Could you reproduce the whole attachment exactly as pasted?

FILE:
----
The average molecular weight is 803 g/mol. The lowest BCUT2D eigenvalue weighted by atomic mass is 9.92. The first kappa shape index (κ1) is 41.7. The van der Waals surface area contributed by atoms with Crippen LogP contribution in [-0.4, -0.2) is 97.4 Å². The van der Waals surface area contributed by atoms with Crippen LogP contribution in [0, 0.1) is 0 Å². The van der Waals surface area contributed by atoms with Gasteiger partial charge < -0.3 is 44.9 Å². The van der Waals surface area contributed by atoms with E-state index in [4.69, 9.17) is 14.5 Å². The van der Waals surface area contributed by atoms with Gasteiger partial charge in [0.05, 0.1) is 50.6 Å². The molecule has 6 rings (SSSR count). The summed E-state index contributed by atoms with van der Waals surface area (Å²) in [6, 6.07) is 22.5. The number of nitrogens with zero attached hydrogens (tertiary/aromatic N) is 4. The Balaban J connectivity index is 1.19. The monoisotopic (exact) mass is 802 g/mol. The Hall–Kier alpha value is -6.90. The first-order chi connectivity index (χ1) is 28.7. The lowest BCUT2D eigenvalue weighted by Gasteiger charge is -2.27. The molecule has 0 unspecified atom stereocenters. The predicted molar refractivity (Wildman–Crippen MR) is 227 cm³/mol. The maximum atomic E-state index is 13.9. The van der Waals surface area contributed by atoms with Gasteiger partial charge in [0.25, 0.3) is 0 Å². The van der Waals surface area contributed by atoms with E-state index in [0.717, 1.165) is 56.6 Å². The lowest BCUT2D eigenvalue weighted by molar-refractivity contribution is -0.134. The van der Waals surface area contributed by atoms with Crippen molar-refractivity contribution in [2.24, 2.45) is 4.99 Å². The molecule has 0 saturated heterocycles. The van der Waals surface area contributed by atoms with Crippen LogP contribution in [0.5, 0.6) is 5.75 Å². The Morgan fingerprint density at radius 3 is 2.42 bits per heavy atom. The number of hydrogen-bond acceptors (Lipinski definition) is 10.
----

The average molecular weight is 803 g/mol. The lowest BCUT2D eigenvalue weighted by atomic mass is 9.92. The first kappa shape index (κ1) is 41.7. The van der Waals surface area contributed by atoms with Crippen LogP contribution in [-0.4, -0.2) is 97.4 Å². The van der Waals surface area contributed by atoms with Crippen LogP contribution in [0, 0.1) is 0 Å². The van der Waals surface area contributed by atoms with Gasteiger partial charge < -0.3 is 44.9 Å². The van der Waals surface area contributed by atoms with E-state index in [4.69, 9.17) is 14.5 Å². The van der Waals surface area contributed by atoms with Gasteiger partial charge in [0.05, 0.1) is 50.6 Å². The molecule has 6 rings (SSSR count). The summed E-state index contributed by atoms with van der Waals surface area (Å²) in [6, 6.07) is 22.5. The number of nitrogens with zero attached hydrogens (tertiary/aromatic N) is 4. The Balaban J connectivity index is 1.19. The monoisotopic (exact) mass is 802 g/mol. The Hall–Kier alpha value is -6.90. The first-order chi connectivity index (χ1) is 28.7. The lowest BCUT2D eigenvalue weighted by Gasteiger charge is -2.27. The molecule has 0 unspecified atom stereocenters. The predicted molar refractivity (Wildman–Crippen MR) is 227 cm³/mol. The maximum atomic E-state index is 13.9. The van der Waals surface area contributed by atoms with Gasteiger partial charge in [0.25, 0.3) is 0 Å². The van der Waals surface area contributed by atoms with E-state index in [0.717, 1.165) is 56.6 Å². The lowest BCUT2D eigenvalue weighted by molar-refractivity contribution is -0.134. The van der Waals surface area contributed by atoms with Crippen molar-refractivity contribution in [2.24, 2.45) is 4.99 Å². The molecule has 0 saturated heterocycles. The van der Waals surface area contributed by atoms with Crippen LogP contribution in [0.5, 0.6) is 5.75 Å². The Morgan fingerprint density at radius 3 is 2.42 bits per heavy atom. The number of hydrogen-bond acceptors (Lipinski definition) is 10.